# Chapter 13: Curvature of Plane curves

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An interesting topic related to derivatives is that of the curvature of a curve at a point, called $\kappa$, the greek letter kappa, which is

$$

\kappa = \frac{|f^{\prime\prime}(a)|}{(1+f'(a)^{2})^{3/2}}

$$

Geometrically, the curvature is

$$ \kappa = \frac{1}{R}$$

where $R$ is the radius of the circle that is tangent to the curve at the point $(a,f(a))$

As an example, let’s take $f(x)=x^{2}$ and find the curvature at $x=0$. Plugging into Maple, we get: $\kappa = 2$. Thus the radius of the circle that is tangent to this is $R=1/2$ and since $x=0$, then the circle is $x^{2}+(y-1/2)^{2} =(1/2)^{2}$. A plot of this is

### Example

Find the tangent circle to the curve $y=x^{2}$ at $x=1$. Plot the curve and the circle.

The curvature in this case is $\kappa = 2\sqrt{5}/25$. To find the circle, it is a bit more challenging since it is not clear where the center of the circle is. The center of the circle will be on the line that is perpendicular to the curve at the point. Since $f'(a)=2a$, the perpendicular line is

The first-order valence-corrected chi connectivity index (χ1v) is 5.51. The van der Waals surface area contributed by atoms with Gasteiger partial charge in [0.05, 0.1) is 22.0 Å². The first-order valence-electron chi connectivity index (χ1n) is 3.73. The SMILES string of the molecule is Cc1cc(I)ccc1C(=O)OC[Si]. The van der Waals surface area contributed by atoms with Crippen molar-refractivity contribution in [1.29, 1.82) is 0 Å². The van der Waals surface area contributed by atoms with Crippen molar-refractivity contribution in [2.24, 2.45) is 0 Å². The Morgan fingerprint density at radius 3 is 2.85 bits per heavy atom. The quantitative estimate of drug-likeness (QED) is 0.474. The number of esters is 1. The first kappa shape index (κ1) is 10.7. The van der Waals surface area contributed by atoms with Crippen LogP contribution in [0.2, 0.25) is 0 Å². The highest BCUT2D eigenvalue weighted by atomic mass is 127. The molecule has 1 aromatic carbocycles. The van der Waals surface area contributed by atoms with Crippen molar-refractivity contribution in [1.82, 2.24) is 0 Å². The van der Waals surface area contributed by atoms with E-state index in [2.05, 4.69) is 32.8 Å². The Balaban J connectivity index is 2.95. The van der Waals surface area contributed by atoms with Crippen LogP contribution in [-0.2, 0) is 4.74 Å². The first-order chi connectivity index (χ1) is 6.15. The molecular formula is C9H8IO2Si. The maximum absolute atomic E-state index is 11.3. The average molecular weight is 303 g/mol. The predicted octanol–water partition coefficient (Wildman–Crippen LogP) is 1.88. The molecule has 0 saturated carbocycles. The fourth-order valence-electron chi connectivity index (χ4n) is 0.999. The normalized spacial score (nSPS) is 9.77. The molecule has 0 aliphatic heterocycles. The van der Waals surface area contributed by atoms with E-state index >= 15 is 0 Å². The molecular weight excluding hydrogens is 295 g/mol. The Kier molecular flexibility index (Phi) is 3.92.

$$ y=-\frac{1}{2}(x-1)+1 $$

To find the center of the circle, we seek the intersection of the this line and the circle $(x-1)^{2}+(y-1)^{2} = (25/(2\sqrt{5})^{2}$, since the distance along the line is $1/\kappa$. If we let $a=1$, then

`solve([y = -1/(f'(a))*(x-a)+f(a), (x-a)^2+(y-f(a))^2 = 1/kappa(a)^2])`

returns

`{x = 6, y = -3/2}, {x = -4, y = 7/2}`

We seek the point above and left of the point. Plotting the curve $y=x^{2}$ and the circle with the center $(-4,7/2)$ is

### Exercise

Find the curvature of $y=\cos x$ at $x=0$. Find the tangent circle and plot both the function and the circle.

Repeat for $x=\pi/4$.

### A very cool animation of curvature

The following in an animation of the circle.

Note: to create this, a procedure was written to find the equation of the circle for a given function and point. Then the animate function of the plots package was used. The exact code isn’t presented, because that would overly simplify the homework.